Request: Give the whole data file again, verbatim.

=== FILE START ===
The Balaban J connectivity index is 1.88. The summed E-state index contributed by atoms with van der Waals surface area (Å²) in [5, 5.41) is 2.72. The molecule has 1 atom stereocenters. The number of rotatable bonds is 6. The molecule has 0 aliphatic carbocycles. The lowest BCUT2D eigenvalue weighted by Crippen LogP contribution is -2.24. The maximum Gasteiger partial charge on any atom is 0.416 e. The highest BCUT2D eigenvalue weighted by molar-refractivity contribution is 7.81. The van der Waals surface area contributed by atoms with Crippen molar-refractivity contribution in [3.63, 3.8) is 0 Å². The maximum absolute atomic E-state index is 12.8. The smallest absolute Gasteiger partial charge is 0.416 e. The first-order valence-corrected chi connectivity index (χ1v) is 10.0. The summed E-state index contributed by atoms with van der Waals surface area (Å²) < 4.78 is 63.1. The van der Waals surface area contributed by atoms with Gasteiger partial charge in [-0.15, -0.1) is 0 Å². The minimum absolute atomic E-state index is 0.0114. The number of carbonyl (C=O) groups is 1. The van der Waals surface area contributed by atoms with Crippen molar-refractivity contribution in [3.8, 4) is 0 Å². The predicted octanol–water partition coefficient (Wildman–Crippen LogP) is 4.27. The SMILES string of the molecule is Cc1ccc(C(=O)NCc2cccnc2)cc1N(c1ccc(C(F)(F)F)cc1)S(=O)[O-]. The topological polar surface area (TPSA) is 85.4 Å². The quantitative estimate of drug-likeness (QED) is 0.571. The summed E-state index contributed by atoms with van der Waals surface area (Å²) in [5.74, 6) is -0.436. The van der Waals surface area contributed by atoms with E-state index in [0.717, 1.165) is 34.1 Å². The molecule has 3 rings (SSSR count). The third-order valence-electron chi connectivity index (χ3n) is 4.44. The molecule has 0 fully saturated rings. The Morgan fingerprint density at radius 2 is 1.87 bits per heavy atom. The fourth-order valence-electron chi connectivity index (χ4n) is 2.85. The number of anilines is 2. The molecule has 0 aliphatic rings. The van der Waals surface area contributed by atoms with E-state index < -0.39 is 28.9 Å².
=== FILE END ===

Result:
The Balaban J connectivity index is 1.88. The summed E-state index contributed by atoms with van der Waals surface area (Å²) in [5, 5.41) is 2.72. The molecule has 1 atom stereocenters. The number of rotatable bonds is 6. The molecule has 0 aliphatic carbocycles. The lowest BCUT2D eigenvalue weighted by Crippen LogP contribution is -2.24. The maximum Gasteiger partial charge on any atom is 0.416 e. The highest BCUT2D eigenvalue weighted by molar-refractivity contribution is 7.81. The van der Waals surface area contributed by atoms with Crippen molar-refractivity contribution in [3.63, 3.8) is 0 Å². The maximum absolute atomic E-state index is 12.8. The smallest absolute Gasteiger partial charge is 0.416 e. The first-order valence-corrected chi connectivity index (χ1v) is 10.0. The summed E-state index contributed by atoms with van der Waals surface area (Å²) < 4.78 is 63.1. The van der Waals surface area contributed by atoms with Gasteiger partial charge in [-0.15, -0.1) is 0 Å². The minimum absolute atomic E-state index is 0.0114. The number of carbonyl (C=O) groups is 1. The van der Waals surface area contributed by atoms with Crippen molar-refractivity contribution in [3.8, 4) is 0 Å². The predicted octanol–water partition coefficient (Wildman–Crippen LogP) is 4.27. The SMILES string of the molecule is Cc1ccc(C(=O)NCc2cccnc2)cc1N(c1ccc(C(F)(F)F)cc1)S(=O)[O-]. The topological polar surface area (TPSA) is 85.4 Å². The quantitative estimate of drug-likeness (QED) is 0.571. The summed E-state index contributed by atoms with van der Waals surface area (Å²) in [5.74, 6) is -0.436. The van der Waals surface area contributed by atoms with E-state index in [0.717, 1.165) is 34.1 Å². The molecule has 3 rings (SSSR count). The third-order valence-electron chi connectivity index (χ3n) is 4.44. The molecule has 0 fully saturated rings. The Morgan fingerprint density at radius 2 is 1.87 bits per heavy atom. The fourth-order valence-electron chi connectivity index (χ4n) is 2.85. The number of anilines is 2. The molecule has 0 aliphatic rings. The van der Waals surface area contributed by atoms with E-state index < -0.39 is 28.9 Å².